Phocoena sinus, better known as vaquita, is an endangered porpoise that lives in the north end of the Gulf of California. At least, we think it does; as of last year, it was estimated that only about thirty of them survive. How to bring the species back is not at all clear, but one of the first steps, you’d think, would be to stop killing them:
A protected area in the upper Gulf of California has been enlarged by 45% as the latest measure in efforts to protect the endangered vaquita porpoise.
Environment Secretary Rafael Pacchiano Alemán announced [Friday] the vaquita sanctuary now takes in an area of 1,841 square kilometers.
Alejandro Olivera, Mexican representative of the Center for Biological Diversity, applauded the move, while cautioning that it may be too late:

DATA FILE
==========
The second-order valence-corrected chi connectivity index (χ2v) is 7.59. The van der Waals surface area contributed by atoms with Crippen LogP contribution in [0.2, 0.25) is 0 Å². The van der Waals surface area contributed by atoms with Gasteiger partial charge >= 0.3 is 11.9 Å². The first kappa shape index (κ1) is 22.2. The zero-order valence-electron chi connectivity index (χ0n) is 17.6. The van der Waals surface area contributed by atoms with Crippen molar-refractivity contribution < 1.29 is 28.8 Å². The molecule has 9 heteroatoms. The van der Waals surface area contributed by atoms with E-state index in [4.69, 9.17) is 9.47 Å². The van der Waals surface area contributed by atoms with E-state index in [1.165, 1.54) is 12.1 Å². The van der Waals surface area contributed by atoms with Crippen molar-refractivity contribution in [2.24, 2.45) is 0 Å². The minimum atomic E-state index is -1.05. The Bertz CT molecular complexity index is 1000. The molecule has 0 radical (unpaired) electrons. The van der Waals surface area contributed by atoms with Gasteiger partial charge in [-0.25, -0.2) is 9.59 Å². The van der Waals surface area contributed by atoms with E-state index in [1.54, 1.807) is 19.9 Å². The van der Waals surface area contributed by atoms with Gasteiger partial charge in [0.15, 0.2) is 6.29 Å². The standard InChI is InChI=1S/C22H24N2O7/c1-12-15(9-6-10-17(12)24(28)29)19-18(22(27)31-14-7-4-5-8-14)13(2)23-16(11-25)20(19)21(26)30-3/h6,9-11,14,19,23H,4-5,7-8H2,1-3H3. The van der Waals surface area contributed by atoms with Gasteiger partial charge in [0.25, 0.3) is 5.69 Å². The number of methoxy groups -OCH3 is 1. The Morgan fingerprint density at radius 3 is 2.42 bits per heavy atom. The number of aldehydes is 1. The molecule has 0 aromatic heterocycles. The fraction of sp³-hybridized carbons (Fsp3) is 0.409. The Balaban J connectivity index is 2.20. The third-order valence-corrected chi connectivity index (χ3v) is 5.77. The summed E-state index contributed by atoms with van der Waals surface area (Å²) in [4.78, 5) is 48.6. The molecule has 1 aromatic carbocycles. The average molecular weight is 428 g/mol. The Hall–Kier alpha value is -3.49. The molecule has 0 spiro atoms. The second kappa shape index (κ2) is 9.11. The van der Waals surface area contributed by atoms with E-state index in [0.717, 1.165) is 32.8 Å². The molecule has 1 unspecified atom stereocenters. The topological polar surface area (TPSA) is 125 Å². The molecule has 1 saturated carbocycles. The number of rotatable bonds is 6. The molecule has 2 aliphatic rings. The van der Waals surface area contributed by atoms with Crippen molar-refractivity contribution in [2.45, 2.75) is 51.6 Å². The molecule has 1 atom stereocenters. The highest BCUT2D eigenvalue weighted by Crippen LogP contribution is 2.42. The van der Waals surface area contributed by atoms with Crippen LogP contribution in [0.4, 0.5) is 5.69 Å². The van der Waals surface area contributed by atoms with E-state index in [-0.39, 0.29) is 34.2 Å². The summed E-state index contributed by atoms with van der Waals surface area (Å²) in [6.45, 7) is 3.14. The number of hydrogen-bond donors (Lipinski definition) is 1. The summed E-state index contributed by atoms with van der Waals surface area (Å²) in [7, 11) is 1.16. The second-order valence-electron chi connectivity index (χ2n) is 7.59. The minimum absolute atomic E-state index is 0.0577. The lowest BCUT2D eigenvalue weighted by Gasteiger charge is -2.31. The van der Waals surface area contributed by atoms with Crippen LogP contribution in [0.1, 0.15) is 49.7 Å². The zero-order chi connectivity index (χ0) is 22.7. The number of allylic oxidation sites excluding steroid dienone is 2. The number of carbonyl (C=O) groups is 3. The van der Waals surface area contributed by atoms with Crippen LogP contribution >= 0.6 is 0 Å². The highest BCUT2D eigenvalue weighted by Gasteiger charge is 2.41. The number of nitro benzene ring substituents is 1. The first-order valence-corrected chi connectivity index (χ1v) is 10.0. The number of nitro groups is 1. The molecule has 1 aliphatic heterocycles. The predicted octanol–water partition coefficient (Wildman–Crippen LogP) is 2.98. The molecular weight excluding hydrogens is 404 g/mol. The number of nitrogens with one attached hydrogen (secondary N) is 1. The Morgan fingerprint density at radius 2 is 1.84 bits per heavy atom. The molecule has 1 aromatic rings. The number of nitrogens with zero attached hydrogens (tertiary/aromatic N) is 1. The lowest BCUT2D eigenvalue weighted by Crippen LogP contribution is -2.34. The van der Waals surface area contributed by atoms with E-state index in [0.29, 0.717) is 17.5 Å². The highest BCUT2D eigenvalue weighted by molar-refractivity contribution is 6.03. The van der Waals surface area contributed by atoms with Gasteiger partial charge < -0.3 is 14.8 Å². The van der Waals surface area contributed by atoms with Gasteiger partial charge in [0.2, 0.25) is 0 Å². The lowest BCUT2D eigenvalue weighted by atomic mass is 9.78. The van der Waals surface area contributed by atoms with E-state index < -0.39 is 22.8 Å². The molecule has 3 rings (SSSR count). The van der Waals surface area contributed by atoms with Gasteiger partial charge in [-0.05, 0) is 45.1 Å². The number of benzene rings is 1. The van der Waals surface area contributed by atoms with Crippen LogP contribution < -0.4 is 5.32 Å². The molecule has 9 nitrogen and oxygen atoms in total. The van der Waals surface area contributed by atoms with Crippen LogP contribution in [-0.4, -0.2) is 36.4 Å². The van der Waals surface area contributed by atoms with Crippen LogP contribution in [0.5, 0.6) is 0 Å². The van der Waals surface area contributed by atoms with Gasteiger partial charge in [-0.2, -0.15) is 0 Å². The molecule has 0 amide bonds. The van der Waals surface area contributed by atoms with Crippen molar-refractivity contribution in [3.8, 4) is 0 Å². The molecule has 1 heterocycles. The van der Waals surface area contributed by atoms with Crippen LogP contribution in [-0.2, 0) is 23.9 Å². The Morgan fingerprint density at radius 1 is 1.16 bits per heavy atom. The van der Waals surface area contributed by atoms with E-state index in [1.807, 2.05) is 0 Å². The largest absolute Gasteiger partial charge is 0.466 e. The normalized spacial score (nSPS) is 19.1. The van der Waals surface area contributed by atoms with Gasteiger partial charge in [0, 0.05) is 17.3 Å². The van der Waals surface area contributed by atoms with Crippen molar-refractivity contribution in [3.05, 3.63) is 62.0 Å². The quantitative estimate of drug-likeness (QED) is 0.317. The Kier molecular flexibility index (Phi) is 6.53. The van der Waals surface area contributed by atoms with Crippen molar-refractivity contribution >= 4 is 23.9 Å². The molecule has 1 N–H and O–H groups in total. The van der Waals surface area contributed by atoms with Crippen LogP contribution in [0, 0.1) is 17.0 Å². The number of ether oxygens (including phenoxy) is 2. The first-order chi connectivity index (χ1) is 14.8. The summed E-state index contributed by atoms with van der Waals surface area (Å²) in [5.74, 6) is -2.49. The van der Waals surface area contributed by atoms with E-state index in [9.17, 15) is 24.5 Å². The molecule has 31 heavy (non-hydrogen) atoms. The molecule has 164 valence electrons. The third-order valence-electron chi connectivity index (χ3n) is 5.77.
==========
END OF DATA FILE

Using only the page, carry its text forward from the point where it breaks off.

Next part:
[T]o save the vaquita [said Olivera] it is necessary to eliminate all gillnet fishing in the area of its habitat and stop the trafficking in totoaba swim bladders, an expensive delicacy in Asia and a lucrative product for both fishermen and organized crime.
Perhaps ironically, the totoaba (Totoaba macdonaldi) is itself listed as “critically endangered” in the wild, though the Baja California government has authorized commercial farming of totoaba outside the upper Gulf.
While official estimates indicate that some 30 specimens remain in the wild, the environmental organization Elephant Action League (EAL) reported last month that it believed there were only about a dozen vaquitas left.
At this rate, they’ll be gone by next year.